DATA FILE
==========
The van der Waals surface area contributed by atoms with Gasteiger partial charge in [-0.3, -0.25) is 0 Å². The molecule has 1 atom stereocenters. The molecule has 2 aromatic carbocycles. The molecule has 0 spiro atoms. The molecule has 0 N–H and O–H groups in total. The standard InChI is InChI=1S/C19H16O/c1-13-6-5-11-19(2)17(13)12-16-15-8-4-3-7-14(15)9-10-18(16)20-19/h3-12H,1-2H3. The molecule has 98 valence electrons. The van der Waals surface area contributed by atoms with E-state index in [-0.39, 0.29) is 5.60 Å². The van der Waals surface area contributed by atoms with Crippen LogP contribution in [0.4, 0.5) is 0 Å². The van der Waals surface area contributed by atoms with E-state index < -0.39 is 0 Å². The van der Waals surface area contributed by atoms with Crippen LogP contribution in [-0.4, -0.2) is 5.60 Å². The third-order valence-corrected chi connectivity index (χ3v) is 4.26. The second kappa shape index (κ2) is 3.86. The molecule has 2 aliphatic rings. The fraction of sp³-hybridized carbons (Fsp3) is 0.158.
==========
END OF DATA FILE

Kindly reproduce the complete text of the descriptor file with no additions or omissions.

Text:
The van der Waals surface area contributed by atoms with Gasteiger partial charge in [-0.3, -0.25) is 0 Å². The molecule has 1 atom stereocenters. The molecule has 2 aromatic carbocycles. The molecule has 0 spiro atoms. The molecule has 0 N–H and O–H groups in total. The standard InChI is InChI=1S/C19H16O/c1-13-6-5-11-19(2)17(13)12-16-15-8-4-3-7-14(15)9-10-18(16)20-19/h3-12H,1-2H3. The molecule has 98 valence electrons. The van der Waals surface area contributed by atoms with E-state index in [-0.39, 0.29) is 5.60 Å². The van der Waals surface area contributed by atoms with Crippen LogP contribution in [0.4, 0.5) is 0 Å². The van der Waals surface area contributed by atoms with E-state index < -0.39 is 0 Å². The van der Waals surface area contributed by atoms with Crippen LogP contribution in [-0.4, -0.2) is 5.60 Å². The third-order valence-corrected chi connectivity index (χ3v) is 4.26. The second kappa shape index (κ2) is 3.86. The molecule has 2 aliphatic rings. The fraction of sp³-hybridized carbons (Fsp3) is 0.158.